On Wednesday, the second of two days of landmark arguments over same-sex marriage, the U.S. Supreme Court takes up the 1996 Federal Defense of Marriage Act which denies federal tax, pension, and other benefits to married same-sex couples. Defenders of the law say it appropriately defines marriage as a union between a man and a woman for purposes of federal benefits. Opponents say it violates equal protection. We analyze the arguments presented and the justices’ reactions.

Scott Shafer, reporter and host of KQED's The California Report
John Eastman, professor at Chapman University School of Law and chair of the National Organization for Marriage, an organization that supports Prop. 8
Kate Kendell, executive director of the National Center for Lesbian Rights
Vikram Amar, professor of law and associate dean for academic affairs at UC Davis School of Law

  • Kurt thialfad

    There are also immigration benefits involved. Can we expect to see a rash of green card marriages?

  • Kurt thialfad

    “Opponents say it violates equal protection”. Doesn’t a lgbt spouse get the same police service as a strait spouse? What is this concept of “protection”?

    • Chris OConnell

      It’s a great concept found in the 14th Amendment: “no state shall … deny to any person within its jurisdiction the equal protection of the laws.” Just as many of the Bill of Rights originally applied only to Congress and were extended to the states, the Equal Protection concept has been extended to the Federal government as well.

      There are whole shelves of books about this concept. Justice Ginsburg pretty much litigated herself to the Supreme Court by challenging a whole array of paternalistic laws that treated men and women differently.

      And so in this case, a woman’s spouse died and the deceased owes estate taxes. If the marriage was recognized by the federal government, i.e. man and woman instead of woman and woman, then she would not owe these taxes. So she claims she is being denied equal protection of the laws based on her sex.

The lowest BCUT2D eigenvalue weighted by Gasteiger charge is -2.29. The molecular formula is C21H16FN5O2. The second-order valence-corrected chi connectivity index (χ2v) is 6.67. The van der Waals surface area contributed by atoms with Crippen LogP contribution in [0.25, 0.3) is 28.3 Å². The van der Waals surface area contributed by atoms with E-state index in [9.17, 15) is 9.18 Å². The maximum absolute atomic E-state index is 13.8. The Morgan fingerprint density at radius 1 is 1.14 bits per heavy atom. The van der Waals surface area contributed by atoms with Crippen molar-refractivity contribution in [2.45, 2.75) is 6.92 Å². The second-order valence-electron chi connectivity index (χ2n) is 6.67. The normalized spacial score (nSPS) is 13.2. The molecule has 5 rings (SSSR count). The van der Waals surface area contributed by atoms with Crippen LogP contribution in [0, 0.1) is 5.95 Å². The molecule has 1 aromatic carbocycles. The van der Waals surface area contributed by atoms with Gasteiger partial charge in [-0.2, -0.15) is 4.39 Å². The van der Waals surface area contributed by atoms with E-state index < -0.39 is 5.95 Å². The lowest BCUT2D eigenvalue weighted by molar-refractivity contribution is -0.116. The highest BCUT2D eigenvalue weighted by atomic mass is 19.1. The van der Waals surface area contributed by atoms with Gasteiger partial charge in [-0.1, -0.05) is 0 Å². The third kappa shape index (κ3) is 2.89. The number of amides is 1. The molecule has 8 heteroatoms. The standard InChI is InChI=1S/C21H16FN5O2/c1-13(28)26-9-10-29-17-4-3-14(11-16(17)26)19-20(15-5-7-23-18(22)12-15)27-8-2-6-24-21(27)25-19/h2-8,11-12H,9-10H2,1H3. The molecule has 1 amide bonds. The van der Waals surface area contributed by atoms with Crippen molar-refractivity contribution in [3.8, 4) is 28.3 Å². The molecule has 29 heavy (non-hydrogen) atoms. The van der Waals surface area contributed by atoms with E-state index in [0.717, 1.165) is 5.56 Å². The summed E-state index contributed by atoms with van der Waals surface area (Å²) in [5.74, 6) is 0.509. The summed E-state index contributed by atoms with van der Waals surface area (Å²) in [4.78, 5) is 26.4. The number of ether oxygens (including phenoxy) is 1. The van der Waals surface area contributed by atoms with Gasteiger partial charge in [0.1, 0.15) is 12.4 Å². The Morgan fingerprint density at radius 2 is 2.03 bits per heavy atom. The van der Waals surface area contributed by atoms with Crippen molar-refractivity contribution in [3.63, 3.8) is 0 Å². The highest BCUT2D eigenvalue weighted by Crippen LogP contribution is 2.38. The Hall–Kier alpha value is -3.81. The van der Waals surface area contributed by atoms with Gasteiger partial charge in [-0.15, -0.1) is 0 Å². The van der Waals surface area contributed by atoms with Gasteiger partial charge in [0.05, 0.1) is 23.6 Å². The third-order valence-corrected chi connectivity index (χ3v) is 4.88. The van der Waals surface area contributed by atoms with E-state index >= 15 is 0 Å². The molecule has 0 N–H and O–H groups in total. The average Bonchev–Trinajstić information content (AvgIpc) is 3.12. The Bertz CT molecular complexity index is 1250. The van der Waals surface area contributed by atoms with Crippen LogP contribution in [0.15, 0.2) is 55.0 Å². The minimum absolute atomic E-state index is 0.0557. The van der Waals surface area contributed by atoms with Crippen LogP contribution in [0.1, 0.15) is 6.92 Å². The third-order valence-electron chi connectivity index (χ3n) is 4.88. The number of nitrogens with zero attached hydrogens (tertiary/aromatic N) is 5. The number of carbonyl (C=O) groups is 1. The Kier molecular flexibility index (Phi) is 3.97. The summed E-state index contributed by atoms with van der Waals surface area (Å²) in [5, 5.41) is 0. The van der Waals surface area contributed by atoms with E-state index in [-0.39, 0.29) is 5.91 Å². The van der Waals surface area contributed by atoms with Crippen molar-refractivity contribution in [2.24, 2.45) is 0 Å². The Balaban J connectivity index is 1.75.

• Kurt thialfad

        Good points, Chris.

        She entered into a business contract, knowing full well that her potential estate tax liability would not be excused. After all, marriage is no more than a business contract – you need not produce offspring, nor be faithful, nor have sex, nor reside together in order to prevent your state-issued marriage license from being suspended. She should have entered into a different business contract, one that covered that particular eventuality.

        I like the idea of the government treating each citizen as an individual. Let people arrange their cohabitation arrangements, as they see fit.

        Incidentally, passage of the 14th amendment did not come easily. It was decidedly rejected by the confederate states, and could only be passed by the union states alone. Then ratification of the 14th was made a condition for the reentrance of each confederate state back into the union – a union of which they wanted no part to begin with.

  • Beth Grant DeRoos

    Listening to C-SPAN on Tuesday I was impressed with the questions and challenges the U S Supreme Court justices asked. Associate Justices Sotomayor, Kagan, Breyer and Kennedy seemed to challenged the anti Prop 8 attorneys on what rights don’t civil unions cover for same sex couples here in California.

    And even in regard to same sex couples and children the question seemed to be, didn’t they think about what effect being a same sex couple would have on any future children when they either sought to adopt or have via outside help? Or if it didn’t bother the same sex couples before why all of a sudden has it become a concern?

  • SkyRussell

    Would John Eastman explain how a heterosexual marriage that does not produce children (i.e., parents who adopt, rather than conceive) is considered legal and acceptable for “procreation,” when a homosexual marriage that also does not produce children (i.e., adopt) is considered illegal and unacceptable?

    • Ambulamus

      In a world that is already overpopulated, why is government trying to encourage procreation at all?

      • Kurt thialfad

        The only role the govt must play is in protecting the immature citizen children until they reach maturity and can take care of themselves.
        And certainly condoment of gay marriage is by no means encouragement of procreation.

  • Sanjiv

    If “all men are created equal” why do we create distinction on giving marriage benefits to same sex couple? Is it not related to the right to have sex with a partner of their own choice. Why do we interfere?

  • If the legal argument is that the ‘discrimination’ against same-sex marriages disallows them from getting certain benefits that ‘real’ marrieds get-then why can’t I, as a single person, make the argument that I am losing these benefits for the same reason-they are discriminating against my marital status?

  • Sanjiv

    If all men are created equal why do we not let same sex couple have the choice to have a partner of his/her choice? It’s different from the tradition and that’s why it seems odd, but it’s personal choice to choose a partner and same sex couple must get the same benefits as married couples.

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